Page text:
Edited by Kleio Akrivou and Alejo José G Sison
Chapter 11: Two kinds of human integrity: towards the ethics of the inter-processual self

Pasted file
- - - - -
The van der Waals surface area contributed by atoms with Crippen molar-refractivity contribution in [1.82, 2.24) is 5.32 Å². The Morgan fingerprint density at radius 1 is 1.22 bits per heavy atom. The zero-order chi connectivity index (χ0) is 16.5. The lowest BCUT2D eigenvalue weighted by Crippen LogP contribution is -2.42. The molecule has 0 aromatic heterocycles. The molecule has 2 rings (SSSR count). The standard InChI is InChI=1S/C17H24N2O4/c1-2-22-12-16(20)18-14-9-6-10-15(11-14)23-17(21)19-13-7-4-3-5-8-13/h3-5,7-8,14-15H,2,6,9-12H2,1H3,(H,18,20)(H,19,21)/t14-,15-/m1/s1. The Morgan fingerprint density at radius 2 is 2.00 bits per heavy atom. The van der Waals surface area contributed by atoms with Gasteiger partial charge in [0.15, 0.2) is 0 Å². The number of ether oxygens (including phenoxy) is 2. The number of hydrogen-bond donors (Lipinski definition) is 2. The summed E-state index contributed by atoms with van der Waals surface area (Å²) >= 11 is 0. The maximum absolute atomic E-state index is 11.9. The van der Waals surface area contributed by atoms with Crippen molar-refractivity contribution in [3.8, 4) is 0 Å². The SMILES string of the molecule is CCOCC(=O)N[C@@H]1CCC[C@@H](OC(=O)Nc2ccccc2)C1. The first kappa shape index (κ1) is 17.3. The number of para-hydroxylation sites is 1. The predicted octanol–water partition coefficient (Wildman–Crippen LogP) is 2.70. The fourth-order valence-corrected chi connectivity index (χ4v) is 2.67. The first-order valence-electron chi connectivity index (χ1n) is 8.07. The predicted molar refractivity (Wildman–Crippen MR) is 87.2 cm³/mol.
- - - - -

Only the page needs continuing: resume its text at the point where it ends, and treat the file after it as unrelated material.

AbstractThroughout the history of philosophy and psychology, a search has been made to find common origins that demonstrate how the self and human action and human growth are understood. This research finds that different authors – in philosophy and psychology – form two distinct and contrasting conceptions of a virtuous self and human integrity. One is an autonomous understanding of the self as primarily a rationalist subject and agent, with a relevant conception of integrity as autonomous, principled will. The second is a more relational–systemic and processual understanding of self and agency. This is presented as an inter-processual self (IPS). It is premised on the systemic balancing of three fundamentals of being human: the self as part of nature; the self as subject-agent; and the self as a person. Congruently two contrasting ways of understanding and presenting the self and development ensue in modern life. It is argued that these two conceptions of the self and integrity offer two incommensurable moral psychologies. A critique of the autonomous understanding of the self, human action and human integrity is found to be limited and lacking balance. The authors argue for a moral psychology premised on an IPS and its resulting conception of human integrity and human growth as congruent with the premises of virtue ethics. It is suggested that this moral psychology can ensure a gradual process whereby human beings collaboratively generate shared action pathways for the common good.
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